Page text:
In Prescott, several residents spoke out on Facebook last week, praising the district's posts and promising action in support of religious expression at the schools. Some changed their profile pictures to read, "IN PRESCOTT, WE PRAY" in the district's colors, maroon and white, and said they would organize a circle of prayer around the school to combat what one called efforts to "destroy the atmosphere of prayer in our school." The posts didn't indicate when the event would take place.

Donnie Deaton, who preaches at the local ministry Calvary, wrote Wednesday, "It's my promise and word that EVERY child in Prescott School district WILL have a Bible in their hands next school year." He added that the students would be "prayed over and prayed with," as well.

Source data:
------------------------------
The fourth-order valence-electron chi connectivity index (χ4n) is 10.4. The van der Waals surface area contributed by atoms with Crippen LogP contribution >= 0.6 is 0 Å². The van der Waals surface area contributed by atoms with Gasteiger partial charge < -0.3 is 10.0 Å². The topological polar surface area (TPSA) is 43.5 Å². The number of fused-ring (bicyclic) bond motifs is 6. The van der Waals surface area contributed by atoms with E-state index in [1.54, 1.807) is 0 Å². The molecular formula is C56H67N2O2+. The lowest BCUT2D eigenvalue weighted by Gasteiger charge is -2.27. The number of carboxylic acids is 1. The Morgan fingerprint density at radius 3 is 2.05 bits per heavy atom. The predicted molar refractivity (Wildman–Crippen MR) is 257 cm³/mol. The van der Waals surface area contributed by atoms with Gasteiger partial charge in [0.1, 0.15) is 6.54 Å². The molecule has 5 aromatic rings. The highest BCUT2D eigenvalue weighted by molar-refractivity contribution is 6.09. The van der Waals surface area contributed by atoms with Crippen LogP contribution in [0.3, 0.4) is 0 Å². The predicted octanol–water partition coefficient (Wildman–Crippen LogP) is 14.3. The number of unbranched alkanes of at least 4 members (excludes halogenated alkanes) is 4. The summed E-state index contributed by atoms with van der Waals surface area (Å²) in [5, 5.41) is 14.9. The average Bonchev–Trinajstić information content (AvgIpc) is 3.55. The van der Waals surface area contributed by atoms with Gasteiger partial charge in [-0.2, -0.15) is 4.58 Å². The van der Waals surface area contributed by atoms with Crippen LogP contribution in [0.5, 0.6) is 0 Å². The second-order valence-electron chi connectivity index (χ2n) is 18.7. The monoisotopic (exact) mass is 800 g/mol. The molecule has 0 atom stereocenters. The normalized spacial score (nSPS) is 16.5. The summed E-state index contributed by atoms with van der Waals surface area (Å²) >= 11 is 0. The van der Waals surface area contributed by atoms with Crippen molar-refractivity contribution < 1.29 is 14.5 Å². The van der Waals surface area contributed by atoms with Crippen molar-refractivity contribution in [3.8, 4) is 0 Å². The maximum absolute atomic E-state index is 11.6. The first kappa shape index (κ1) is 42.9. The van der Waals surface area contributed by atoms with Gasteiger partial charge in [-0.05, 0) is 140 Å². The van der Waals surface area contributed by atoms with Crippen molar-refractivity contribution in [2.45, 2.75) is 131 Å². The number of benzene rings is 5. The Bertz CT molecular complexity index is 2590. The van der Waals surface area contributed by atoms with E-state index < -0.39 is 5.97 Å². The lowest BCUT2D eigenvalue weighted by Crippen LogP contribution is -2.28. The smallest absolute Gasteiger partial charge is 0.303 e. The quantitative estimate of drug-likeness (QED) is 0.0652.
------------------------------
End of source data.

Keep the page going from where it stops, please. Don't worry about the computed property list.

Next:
In a reply to his post, one commenter asked, "Why stop with Prescott," and pointed to public schools in Nevada, Clark and Ouachita counties. Deaton responded to the post by writing, "I'm all for it."

Messages to Deaton and Calvary seeking information about the plans did not receive a reply by deadline Friday.

The day after the Freedom From Religion Foundation penned its letter, Greg Henderson, a former Little Rock mayoral candidate and the publisher/president of the food blog Rock City Eats, wrote on Twitter about the district's Facebook posts, saying, "In Arkansas we cherry pick our constitutional amendments just like the parts of the Bible we choose to believe." The post was viewed more than 34,000 times. In an accompanying post, he also referenced the establishment clause of the Constitution, which forbids the government from favoring one religion over others.